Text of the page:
Although Intel's upcoming Oak Trail processors
for low-power mobile devices are offering further integration and many features from the x86 architecture processors, the company still comes up short when compared with many of its mobile competitors.
At the Intel Developer Forum in Beijing, Intel launched the latest product in its family of Atom processors, the Z670 - formerly codenamed Oak Trail. Intel was quick to tout "over 35 innovative tablet and hybrid designs" by some major OEMs, particularly in Asia. But, that?s where the excitement ends.
While the new processor continues on the Atom roadmap by offering further integration and all the bells and whistles from the x86 architecture processors, such as Intel's SpeedStep, Deeper Sleep, and High Definition Audio technology, it still comes up short when compared with many of its mobile competitors. The new processor still requires an I/O chipset, the SM35; does not offer alternative memory interfaces, such as package-on-package chip stacking; and is rated with a thermal design power of 3W, well above the smartphone processors being used in other tablet designs. Oak Trail is also being produced on Intel 45nm process technology, not the company?s state-of-the-art 32nm process technology.
"This seems a bit odd for a product that could benefit from the latest process technology to meet the requirements of power sensitive applications," Jim McGregor In-Stats' Chief Technology Strategist commented.
Even with the limitations, the Oak Trail processor continues to build on Intel's momentum in bringing the x86 architecture to lower power applications and is a great solution for netbooks, low-end PCs, and embedded applications that either use larger batteries than the consumer mobile devices or AC-powered devices that have cooling limitations. In addition, with the x86 instruction set, Oak Trail may be a good fit for tablets that require a full Windows environment, even though Intel does admit that the battery life may fall short of providing all-day support under certain usage models. Note that Intel also provides support for other operating systems including Android and MeeGo, the latter being the struggling platform jointly developed with Nokia.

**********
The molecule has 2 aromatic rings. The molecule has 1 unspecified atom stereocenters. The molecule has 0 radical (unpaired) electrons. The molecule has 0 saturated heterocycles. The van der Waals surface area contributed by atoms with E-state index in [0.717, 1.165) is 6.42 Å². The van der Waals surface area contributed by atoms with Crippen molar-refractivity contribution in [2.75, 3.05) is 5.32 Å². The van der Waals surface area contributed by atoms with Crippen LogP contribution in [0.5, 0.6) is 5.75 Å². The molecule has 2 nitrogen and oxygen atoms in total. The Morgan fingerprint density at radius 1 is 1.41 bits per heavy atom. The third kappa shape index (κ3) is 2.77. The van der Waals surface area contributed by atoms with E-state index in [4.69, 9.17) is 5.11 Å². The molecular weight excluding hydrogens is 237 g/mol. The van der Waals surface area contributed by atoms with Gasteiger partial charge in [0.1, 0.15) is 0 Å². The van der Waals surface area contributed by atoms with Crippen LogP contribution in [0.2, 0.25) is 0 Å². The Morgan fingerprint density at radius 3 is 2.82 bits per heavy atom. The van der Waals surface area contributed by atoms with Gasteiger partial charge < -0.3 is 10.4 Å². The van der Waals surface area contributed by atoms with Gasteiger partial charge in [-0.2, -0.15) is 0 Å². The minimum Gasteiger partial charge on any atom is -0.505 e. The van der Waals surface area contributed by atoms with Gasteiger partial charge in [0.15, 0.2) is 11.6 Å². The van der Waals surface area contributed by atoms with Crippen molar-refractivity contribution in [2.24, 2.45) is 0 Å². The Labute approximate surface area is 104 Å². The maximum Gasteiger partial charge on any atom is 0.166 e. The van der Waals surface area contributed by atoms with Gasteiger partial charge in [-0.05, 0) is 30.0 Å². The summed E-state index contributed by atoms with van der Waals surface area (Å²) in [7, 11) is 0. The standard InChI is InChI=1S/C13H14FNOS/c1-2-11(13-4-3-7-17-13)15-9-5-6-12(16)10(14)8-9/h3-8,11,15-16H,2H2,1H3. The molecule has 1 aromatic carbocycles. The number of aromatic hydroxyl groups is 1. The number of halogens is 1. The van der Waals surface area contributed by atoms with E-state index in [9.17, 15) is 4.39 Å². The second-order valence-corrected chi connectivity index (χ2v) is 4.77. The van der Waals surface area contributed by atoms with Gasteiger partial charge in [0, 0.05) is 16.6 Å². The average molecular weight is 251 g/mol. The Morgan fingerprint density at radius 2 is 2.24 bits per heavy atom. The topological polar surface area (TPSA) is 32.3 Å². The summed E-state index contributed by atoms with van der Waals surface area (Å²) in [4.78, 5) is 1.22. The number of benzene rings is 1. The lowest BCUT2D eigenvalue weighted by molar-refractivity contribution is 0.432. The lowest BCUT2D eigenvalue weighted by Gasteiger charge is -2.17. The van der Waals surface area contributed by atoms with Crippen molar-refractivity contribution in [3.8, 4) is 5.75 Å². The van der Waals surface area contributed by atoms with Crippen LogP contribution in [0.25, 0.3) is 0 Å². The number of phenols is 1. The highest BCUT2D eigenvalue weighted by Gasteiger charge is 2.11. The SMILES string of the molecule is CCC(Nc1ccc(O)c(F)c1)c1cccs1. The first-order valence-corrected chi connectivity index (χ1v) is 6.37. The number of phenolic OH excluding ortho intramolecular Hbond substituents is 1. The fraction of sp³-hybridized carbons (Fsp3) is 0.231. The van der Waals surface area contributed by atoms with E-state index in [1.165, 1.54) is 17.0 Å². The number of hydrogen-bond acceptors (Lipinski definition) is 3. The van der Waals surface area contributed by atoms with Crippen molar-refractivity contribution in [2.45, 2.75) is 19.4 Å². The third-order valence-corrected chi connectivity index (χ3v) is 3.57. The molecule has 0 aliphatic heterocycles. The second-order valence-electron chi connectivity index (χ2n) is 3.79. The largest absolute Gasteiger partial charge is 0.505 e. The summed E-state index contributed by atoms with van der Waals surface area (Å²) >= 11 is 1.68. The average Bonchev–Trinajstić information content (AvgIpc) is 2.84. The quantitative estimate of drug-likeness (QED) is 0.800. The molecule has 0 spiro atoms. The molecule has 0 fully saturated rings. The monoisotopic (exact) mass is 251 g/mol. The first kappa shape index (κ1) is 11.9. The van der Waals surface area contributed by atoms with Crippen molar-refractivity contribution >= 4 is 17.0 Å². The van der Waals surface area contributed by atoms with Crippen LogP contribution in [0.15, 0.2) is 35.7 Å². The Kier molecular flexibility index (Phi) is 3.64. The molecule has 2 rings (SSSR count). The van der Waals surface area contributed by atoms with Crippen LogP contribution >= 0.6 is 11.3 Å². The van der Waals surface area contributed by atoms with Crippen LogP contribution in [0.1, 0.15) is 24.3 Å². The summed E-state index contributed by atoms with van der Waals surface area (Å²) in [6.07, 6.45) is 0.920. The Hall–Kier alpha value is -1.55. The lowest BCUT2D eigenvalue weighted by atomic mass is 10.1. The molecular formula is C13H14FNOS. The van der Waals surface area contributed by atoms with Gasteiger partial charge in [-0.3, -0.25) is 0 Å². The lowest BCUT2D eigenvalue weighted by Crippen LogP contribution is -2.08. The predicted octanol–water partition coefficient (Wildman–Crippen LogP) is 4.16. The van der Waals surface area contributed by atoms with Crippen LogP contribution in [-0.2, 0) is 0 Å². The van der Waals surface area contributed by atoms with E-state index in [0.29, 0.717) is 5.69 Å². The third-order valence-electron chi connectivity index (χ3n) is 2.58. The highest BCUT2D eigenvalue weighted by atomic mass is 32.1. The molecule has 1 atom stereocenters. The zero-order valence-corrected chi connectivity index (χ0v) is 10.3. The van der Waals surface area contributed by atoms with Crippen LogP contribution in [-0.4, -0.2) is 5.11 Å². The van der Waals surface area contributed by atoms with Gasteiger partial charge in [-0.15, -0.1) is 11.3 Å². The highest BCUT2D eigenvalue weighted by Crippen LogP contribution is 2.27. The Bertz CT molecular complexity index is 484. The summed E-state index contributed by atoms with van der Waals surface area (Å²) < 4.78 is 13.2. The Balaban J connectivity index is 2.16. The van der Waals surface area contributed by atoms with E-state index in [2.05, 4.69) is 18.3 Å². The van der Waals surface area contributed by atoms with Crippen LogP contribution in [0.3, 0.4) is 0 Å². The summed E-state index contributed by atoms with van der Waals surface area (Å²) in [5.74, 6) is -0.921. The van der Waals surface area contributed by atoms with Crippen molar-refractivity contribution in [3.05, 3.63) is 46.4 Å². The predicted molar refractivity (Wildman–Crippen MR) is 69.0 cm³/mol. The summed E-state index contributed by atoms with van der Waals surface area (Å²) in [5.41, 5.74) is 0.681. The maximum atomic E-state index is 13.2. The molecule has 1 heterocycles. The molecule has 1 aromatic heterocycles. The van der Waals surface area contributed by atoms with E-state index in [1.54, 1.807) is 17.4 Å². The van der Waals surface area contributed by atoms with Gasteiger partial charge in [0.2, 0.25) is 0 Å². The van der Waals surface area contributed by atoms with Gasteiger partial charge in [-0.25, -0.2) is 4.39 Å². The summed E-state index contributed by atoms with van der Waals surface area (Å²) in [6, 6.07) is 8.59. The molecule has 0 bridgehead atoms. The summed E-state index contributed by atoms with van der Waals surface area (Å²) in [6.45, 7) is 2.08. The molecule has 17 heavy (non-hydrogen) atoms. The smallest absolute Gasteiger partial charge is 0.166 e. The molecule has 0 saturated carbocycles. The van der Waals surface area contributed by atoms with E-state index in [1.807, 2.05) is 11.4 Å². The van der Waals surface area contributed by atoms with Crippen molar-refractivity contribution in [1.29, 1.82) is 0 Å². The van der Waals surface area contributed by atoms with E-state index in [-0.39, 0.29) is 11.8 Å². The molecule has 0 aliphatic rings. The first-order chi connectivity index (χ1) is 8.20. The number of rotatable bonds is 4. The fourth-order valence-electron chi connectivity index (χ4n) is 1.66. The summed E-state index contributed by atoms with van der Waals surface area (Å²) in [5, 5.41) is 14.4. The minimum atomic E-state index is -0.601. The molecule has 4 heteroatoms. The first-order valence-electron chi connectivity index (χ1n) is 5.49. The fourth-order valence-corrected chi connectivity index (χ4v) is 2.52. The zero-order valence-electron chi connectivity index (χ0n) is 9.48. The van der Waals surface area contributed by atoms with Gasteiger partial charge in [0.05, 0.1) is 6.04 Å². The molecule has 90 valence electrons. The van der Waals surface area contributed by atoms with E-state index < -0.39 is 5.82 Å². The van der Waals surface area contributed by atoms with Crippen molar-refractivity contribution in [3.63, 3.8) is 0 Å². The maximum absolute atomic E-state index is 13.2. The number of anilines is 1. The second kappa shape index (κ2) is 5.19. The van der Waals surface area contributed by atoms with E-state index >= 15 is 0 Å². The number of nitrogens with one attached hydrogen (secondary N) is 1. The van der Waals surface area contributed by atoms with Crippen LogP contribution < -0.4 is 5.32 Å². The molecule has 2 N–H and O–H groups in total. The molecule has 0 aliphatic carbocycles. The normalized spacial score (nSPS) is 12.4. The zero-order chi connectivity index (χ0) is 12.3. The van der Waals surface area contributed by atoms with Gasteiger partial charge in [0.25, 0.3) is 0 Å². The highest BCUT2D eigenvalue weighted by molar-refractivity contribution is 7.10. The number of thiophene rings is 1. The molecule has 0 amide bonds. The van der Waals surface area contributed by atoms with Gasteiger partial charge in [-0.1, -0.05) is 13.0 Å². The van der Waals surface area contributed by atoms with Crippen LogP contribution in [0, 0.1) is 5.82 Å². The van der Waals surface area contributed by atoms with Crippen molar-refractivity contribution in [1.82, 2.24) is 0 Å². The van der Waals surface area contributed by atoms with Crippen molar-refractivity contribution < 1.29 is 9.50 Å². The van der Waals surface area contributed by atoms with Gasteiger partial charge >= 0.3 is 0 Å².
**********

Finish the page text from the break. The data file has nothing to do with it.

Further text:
Even with the launch of Oak Trail, Intel was quick to begin discussing the follow-on product Cedar Trail, which will debut in the second half of 2011. Cedar Trail will include support for Blu-ray 2.0, 1080p video, DisplayPort, Intel Wireless Display, Intel Wireless Music, PC Synch, and Fast Boot. Cedar Trail will also be manufactured on Intel's current 32nm process, but this will still be a generation behind Intel?s latest 22nm process on which the company will begin volume manufacturing during the same period. As with past process transitions, Intel will begin manufacturing the high volume products, PC processors, on the new technology before transitioning other product lines to the new process. While this strategy makes sense from a manufacturing standpoint, it does not aid Intel's product strategy to break into the lucrative mobile device market.
"While Oak Trail continues to strengthen Intel's Atom portfolio, it does not provide the technology leap the company needs to make a strong impact in mobile devices, " McGregor said.
Much of this is still being pinned to Intel's forthcoming Medfield processor generation, which has yet to be revealed.